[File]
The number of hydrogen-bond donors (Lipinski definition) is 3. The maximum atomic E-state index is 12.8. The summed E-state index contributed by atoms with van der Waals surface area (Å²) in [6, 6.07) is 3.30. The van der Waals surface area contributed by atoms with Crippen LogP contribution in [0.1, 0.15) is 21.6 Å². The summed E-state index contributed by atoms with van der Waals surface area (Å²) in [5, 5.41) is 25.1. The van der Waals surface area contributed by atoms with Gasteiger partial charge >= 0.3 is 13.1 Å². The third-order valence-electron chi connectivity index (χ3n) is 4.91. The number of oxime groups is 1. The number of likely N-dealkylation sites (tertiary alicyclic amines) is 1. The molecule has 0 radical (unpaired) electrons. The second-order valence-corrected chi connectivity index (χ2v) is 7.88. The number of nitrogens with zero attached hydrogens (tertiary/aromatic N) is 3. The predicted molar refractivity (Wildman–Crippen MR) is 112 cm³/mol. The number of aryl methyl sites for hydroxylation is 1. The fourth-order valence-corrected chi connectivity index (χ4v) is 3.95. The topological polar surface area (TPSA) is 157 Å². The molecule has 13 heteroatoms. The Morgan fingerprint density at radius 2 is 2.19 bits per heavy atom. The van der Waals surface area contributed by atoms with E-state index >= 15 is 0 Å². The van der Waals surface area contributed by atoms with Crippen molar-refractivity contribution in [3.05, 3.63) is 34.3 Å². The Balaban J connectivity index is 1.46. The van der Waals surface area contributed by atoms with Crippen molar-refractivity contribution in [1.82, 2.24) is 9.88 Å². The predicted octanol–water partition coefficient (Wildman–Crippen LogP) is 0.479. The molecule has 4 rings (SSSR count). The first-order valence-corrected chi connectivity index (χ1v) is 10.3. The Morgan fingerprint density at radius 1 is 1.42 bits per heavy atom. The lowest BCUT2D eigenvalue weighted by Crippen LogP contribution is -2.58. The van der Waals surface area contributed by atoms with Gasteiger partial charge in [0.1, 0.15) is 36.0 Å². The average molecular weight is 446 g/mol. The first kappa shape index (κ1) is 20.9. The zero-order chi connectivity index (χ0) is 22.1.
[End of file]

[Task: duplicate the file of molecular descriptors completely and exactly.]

The number of hydrogen-bond donors (Lipinski definition) is 3. The maximum atomic E-state index is 12.8. The summed E-state index contributed by atoms with van der Waals surface area (Å²) in [6, 6.07) is 3.30. The van der Waals surface area contributed by atoms with Crippen LogP contribution in [0.1, 0.15) is 21.6 Å². The summed E-state index contributed by atoms with van der Waals surface area (Å²) in [5, 5.41) is 25.1. The van der Waals surface area contributed by atoms with Gasteiger partial charge >= 0.3 is 13.1 Å². The third-order valence-electron chi connectivity index (χ3n) is 4.91. The number of oxime groups is 1. The number of likely N-dealkylation sites (tertiary alicyclic amines) is 1. The molecule has 0 radical (unpaired) electrons. The second-order valence-corrected chi connectivity index (χ2v) is 7.88. The number of nitrogens with zero attached hydrogens (tertiary/aromatic N) is 3. The predicted molar refractivity (Wildman–Crippen MR) is 112 cm³/mol. The number of aryl methyl sites for hydroxylation is 1. The fourth-order valence-corrected chi connectivity index (χ4v) is 3.95. The topological polar surface area (TPSA) is 157 Å². The molecule has 13 heteroatoms. The Morgan fingerprint density at radius 2 is 2.19 bits per heavy atom. The van der Waals surface area contributed by atoms with E-state index >= 15 is 0 Å². The van der Waals surface area contributed by atoms with Crippen molar-refractivity contribution in [3.05, 3.63) is 34.3 Å². The Balaban J connectivity index is 1.46. The van der Waals surface area contributed by atoms with Crippen molar-refractivity contribution in [1.82, 2.24) is 9.88 Å². The predicted octanol–water partition coefficient (Wildman–Crippen LogP) is 0.479. The molecule has 4 rings (SSSR count). The first-order valence-corrected chi connectivity index (χ1v) is 10.3. The Morgan fingerprint density at radius 1 is 1.42 bits per heavy atom. The lowest BCUT2D eigenvalue weighted by Crippen LogP contribution is -2.58. The van der Waals surface area contributed by atoms with Gasteiger partial charge in [0.1, 0.15) is 36.0 Å². The average molecular weight is 446 g/mol. The first kappa shape index (κ1) is 20.9. The zero-order chi connectivity index (χ0) is 22.1.